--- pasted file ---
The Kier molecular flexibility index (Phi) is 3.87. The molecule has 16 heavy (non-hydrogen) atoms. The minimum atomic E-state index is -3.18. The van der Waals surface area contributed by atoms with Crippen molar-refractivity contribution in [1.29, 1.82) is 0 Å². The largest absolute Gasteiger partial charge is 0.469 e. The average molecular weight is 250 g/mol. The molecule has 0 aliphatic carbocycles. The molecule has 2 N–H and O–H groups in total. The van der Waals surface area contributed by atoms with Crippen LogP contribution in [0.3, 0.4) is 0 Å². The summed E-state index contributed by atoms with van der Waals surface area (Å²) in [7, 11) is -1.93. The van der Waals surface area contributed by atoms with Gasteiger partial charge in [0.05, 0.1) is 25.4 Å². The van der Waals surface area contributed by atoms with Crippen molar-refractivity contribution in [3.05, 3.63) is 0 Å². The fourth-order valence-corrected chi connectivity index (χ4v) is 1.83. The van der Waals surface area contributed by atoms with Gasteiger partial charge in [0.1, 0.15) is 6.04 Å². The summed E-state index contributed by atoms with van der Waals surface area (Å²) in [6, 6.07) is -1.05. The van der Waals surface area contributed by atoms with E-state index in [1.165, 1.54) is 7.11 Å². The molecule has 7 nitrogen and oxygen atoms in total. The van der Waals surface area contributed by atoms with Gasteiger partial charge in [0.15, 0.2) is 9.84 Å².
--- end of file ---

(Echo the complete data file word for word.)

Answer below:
The Kier molecular flexibility index (Phi) is 3.87. The molecule has 16 heavy (non-hydrogen) atoms. The minimum atomic E-state index is -3.18. The van der Waals surface area contributed by atoms with Crippen molar-refractivity contribution in [1.29, 1.82) is 0 Å². The largest absolute Gasteiger partial charge is 0.469 e. The average molecular weight is 250 g/mol. The molecule has 0 aliphatic carbocycles. The molecule has 2 N–H and O–H groups in total. The van der Waals surface area contributed by atoms with Crippen LogP contribution in [0.3, 0.4) is 0 Å². The summed E-state index contributed by atoms with van der Waals surface area (Å²) in [7, 11) is -1.93. The van der Waals surface area contributed by atoms with Gasteiger partial charge in [0.05, 0.1) is 25.4 Å². The van der Waals surface area contributed by atoms with Crippen molar-refractivity contribution in [3.05, 3.63) is 0 Å². The fourth-order valence-corrected chi connectivity index (χ4v) is 1.83. The van der Waals surface area contributed by atoms with Gasteiger partial charge in [0.1, 0.15) is 6.04 Å². The summed E-state index contributed by atoms with van der Waals surface area (Å²) in [6, 6.07) is -1.05. The van der Waals surface area contributed by atoms with E-state index in [1.165, 1.54) is 7.11 Å². The molecule has 7 nitrogen and oxygen atoms in total. The van der Waals surface area contributed by atoms with Gasteiger partial charge in [0.15, 0.2) is 9.84 Å².